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Pluto

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Pluto, large, distant member of the Solar System that formerly was regarded as the outermost and smallest planet. It also was considered the most recently discovered planet. In August 2006 the International Astronomical Union (IAU), the organization charged by the scientific community with classifying astronomical objects, voted to remove Pluto from the list of planets and give it the new classification of dwarf planet. The change reflects astronomers’ realization that Pluto is a large member of the Kuiper belt, a collection of debris of ice and rock left over from the formation of the solar system.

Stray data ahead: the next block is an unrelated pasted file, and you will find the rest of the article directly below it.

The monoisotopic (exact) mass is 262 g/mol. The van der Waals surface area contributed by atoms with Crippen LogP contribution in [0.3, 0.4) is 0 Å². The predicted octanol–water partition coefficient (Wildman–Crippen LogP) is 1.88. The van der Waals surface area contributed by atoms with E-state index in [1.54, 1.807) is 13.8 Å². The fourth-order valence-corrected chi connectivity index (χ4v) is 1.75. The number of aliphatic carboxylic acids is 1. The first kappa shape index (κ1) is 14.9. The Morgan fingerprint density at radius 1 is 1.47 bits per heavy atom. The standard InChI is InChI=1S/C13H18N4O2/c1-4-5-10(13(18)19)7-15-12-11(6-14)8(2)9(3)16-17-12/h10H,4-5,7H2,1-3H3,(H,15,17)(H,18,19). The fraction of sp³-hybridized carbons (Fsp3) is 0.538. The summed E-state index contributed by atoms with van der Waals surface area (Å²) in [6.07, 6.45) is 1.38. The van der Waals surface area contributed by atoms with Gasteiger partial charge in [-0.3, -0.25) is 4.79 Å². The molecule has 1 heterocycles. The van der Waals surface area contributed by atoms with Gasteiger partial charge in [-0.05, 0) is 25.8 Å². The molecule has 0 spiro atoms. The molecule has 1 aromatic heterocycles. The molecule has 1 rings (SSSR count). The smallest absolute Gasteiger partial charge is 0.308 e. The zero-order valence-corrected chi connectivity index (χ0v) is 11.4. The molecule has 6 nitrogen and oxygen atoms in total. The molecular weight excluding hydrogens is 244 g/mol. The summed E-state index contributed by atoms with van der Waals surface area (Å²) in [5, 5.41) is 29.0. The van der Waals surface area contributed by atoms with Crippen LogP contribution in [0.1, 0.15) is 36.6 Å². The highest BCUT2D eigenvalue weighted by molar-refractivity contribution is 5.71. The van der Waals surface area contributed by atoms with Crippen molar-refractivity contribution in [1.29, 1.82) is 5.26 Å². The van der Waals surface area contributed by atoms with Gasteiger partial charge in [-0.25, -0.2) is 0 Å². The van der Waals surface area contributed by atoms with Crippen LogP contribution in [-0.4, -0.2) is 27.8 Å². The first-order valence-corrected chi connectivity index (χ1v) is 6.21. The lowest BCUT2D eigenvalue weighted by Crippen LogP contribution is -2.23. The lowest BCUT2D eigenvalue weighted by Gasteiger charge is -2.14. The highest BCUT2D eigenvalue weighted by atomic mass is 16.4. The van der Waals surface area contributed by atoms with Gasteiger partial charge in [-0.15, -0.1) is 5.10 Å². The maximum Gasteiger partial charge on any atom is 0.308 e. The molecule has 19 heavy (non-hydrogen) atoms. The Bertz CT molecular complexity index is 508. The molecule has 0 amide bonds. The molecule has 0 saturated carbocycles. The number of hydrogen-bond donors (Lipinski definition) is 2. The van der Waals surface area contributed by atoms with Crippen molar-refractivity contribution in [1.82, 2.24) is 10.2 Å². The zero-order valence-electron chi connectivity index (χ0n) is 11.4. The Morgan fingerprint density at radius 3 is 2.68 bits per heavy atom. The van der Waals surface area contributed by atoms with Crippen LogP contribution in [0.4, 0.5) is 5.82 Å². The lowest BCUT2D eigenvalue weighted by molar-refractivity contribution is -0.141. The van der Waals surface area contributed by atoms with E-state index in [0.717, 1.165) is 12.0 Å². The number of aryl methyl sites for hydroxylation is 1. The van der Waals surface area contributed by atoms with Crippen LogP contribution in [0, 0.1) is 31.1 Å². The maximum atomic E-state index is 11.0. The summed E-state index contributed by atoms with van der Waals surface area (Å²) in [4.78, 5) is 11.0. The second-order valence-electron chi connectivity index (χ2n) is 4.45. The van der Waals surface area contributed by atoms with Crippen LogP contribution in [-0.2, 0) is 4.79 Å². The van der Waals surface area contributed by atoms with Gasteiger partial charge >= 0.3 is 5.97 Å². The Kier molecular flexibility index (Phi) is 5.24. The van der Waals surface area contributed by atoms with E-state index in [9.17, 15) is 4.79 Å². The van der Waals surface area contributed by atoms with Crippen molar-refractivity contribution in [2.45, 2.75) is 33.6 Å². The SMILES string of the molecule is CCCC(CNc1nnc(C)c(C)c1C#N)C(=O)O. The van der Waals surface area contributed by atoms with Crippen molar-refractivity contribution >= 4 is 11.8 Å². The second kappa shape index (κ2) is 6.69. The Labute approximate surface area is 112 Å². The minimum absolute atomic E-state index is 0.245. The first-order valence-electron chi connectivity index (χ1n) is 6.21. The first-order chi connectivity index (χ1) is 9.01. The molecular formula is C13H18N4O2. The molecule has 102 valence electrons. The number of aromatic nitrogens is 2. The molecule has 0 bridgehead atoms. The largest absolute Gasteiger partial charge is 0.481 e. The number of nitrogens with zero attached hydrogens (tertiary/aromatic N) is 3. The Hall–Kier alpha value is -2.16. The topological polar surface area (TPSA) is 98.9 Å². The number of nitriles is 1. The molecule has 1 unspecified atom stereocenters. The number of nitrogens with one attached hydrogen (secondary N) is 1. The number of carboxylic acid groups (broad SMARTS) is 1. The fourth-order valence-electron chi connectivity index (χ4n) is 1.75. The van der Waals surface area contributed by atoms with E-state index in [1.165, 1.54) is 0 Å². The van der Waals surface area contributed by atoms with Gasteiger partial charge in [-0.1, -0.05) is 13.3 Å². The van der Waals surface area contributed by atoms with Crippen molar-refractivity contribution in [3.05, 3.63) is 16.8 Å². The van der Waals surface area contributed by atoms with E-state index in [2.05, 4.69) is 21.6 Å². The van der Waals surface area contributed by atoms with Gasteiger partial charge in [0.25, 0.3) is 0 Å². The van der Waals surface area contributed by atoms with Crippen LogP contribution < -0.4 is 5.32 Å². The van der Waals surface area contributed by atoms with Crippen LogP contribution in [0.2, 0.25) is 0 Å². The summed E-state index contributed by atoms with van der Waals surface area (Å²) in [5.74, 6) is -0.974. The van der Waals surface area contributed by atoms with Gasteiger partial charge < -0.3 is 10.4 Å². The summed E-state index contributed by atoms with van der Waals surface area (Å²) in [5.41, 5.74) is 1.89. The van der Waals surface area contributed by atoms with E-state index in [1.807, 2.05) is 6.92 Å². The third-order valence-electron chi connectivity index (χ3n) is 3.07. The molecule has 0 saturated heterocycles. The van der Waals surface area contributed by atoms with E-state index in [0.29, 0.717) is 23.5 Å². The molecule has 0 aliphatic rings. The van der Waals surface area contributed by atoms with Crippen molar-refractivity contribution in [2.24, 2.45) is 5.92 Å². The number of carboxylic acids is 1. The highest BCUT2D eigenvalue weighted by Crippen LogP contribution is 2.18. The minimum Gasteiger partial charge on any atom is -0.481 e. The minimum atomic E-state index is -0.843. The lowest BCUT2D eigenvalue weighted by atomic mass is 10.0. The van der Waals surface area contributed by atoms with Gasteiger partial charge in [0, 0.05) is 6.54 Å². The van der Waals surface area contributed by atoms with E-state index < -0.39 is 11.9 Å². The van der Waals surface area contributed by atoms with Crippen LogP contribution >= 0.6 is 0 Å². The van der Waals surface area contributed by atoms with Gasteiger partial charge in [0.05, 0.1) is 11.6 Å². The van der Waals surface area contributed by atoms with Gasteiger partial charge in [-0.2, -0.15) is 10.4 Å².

Discovered in 1930, it was named for the Roman god of the underworld. Its largest moon, Charon, is almost its equal in size and the two are often considered a double system. Telescopes have not yet been able to get a clear view of this faraway world, but the spacecraft New Horizons is scheduled to arrive there in 2015. At about 5.9 billion km (3.7 billion miles or 39.5 astronomical units) from the Sun, Pluto is so remote that the Sun’s light takes 5 hours to reach it. It is so cold there that gases such as carbon monoxide exist in ice form.

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